How to make the perfect killing machine.
Swordsmiths through history have faced a big problem when making swords. Iron is flexible, and this makes it excellent as a blade, since it will bend when struck, rather than breaking in combat – half a sword is not much use in a battle! But because iron is malleable, it will not keep an edge, meaning that after half an hour’s fighting, a pure iron sword will turn into something little better than a long club. Steel (an alloy of iron and carbon) is much harder, so it will keep its edge even after slicing through shields and armour. But steel is also brittle, making it vulnerable to sideways, parrying blows. A sharp steel sword will cut through almost anything, but a good whack with a wooden staff would probably break it. Through the centuries, swordsmiths have attempted to marry the strengths of steel and iron, and to minimise their weaknesses by forging swords with iron cores and steel cutting edges. Welding core and edge together was – and is – a hugely skilled process, and can go wrong at any stage if impurities concentrate at a point. This can be particularly upsetting for a swordsmith who has spent days hammer-forging a blade.
1. Choose your metal. The iron made the sword. Getting the best metal was the most important part of making a good blade. However, apart from the occasional meteorite, there is very little pure iron on Earth. For swordmaking, iron was often obtained from bogs or mined; bog iron is carried in liquid form into the bog, then concentrated by anaerobic bacteria, producing small lumps of iron. This source of iron is renewable, as new lumps appear in 15 to 20 years.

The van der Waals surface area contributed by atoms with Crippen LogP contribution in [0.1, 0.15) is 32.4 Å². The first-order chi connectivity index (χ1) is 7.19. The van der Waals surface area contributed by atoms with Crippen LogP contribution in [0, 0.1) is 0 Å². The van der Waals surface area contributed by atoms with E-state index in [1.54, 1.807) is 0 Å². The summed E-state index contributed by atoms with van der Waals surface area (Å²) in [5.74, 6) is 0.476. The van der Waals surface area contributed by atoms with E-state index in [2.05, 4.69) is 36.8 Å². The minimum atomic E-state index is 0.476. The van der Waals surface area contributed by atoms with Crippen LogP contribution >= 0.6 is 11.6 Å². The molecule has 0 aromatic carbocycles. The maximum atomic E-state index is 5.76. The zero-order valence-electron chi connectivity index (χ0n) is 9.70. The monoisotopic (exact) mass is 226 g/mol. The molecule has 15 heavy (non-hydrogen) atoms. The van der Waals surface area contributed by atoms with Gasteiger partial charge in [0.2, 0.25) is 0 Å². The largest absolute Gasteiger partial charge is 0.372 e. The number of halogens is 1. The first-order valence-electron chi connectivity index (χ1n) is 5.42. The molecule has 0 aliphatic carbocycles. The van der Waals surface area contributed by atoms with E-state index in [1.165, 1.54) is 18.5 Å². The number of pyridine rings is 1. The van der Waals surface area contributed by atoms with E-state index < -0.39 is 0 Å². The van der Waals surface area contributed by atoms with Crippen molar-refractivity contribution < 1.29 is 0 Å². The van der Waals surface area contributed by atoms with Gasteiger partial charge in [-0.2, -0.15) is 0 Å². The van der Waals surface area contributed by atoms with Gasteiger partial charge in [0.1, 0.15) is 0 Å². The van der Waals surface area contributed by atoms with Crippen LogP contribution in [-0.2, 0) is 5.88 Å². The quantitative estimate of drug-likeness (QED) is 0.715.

2. Forging. Forging is when the smith hits the hot metal with a hammer over and over again, working it into shape. The best swords fuse iron and steel, and heating the metals makes thousands of tiny welds, joining the two materials together. Forging also spreads any impurities evenly through the sword, reducing the chance of the weapon breaking. In the best swords, bars of good iron are twisted together, further spreading out any impurities. The bars are welded into a solid core, and the steel edge welded on to the core.
3. Annealing. As the swordsmith is forging the blade, they will usually return it to the heat several times, and let it cool again without working on it. This helps to reduce irregularities in the blade. Once it has been shaped, the sword is annealed by heating it to a precise temperature and allowing it to cool very slowly. This is done either by allowing the forge fire to cool, or by burying the sword in hot sand.
4. Grinding. Swordsmiths through the centuries have used different methods to grind the blade, from water-powered wheels to sand on leather, but hand files were the most common tools employed. The aim of grinding is to remove the material that cannot easily be removed by the forging process. The fuller – the groove down the middle of the sword – and any engraved designs are also added at this stage.
5. Hardening. The shaped sword is reheated until it glows a dull orange colour. At this heat, the metal becomes non-magnetic. The sword is then quenched in water. This helps to line up the crystalline structure of the iron and steel in the sword and makes it harder. But quenching can also make the sword brittle. To overcome this, smiths must heat the blade again, for the next stage in making the sword.
6. Tempering. To overcome the brittleness produced in the hardening, the sword has to be reheated to a lower temperature than before. In the days before temperature gauges, this was done by colour; the smith heats the sword until the edge is a straw colour, and the centre – with its thicker metal – a deep purple. The blade is then slowly cooled. This slow cooling reintroduces some flexibility into the sword, making sure it does not break in battle.
7. Completion. Although the sword is now forged, it looks dirty and crusted, so it has to be cleaned. Abrasives, such as sand on leather, are used to file and clean the sword, until it is ready for sharpening on a whetstone. After a final sharpen, pattern-welded swords are etched to highlight the pattern on the blade. The most impressive swords have hilts made of precious metals, with jewels inset, while the pommel and guard are adjusted to keep the weapon balanced. The sword is now ready for use.
DID YOU KNOW? Fullers are called ‘blood grooves’ but this is a misnomer. They were added to lighten and strengthen the sword.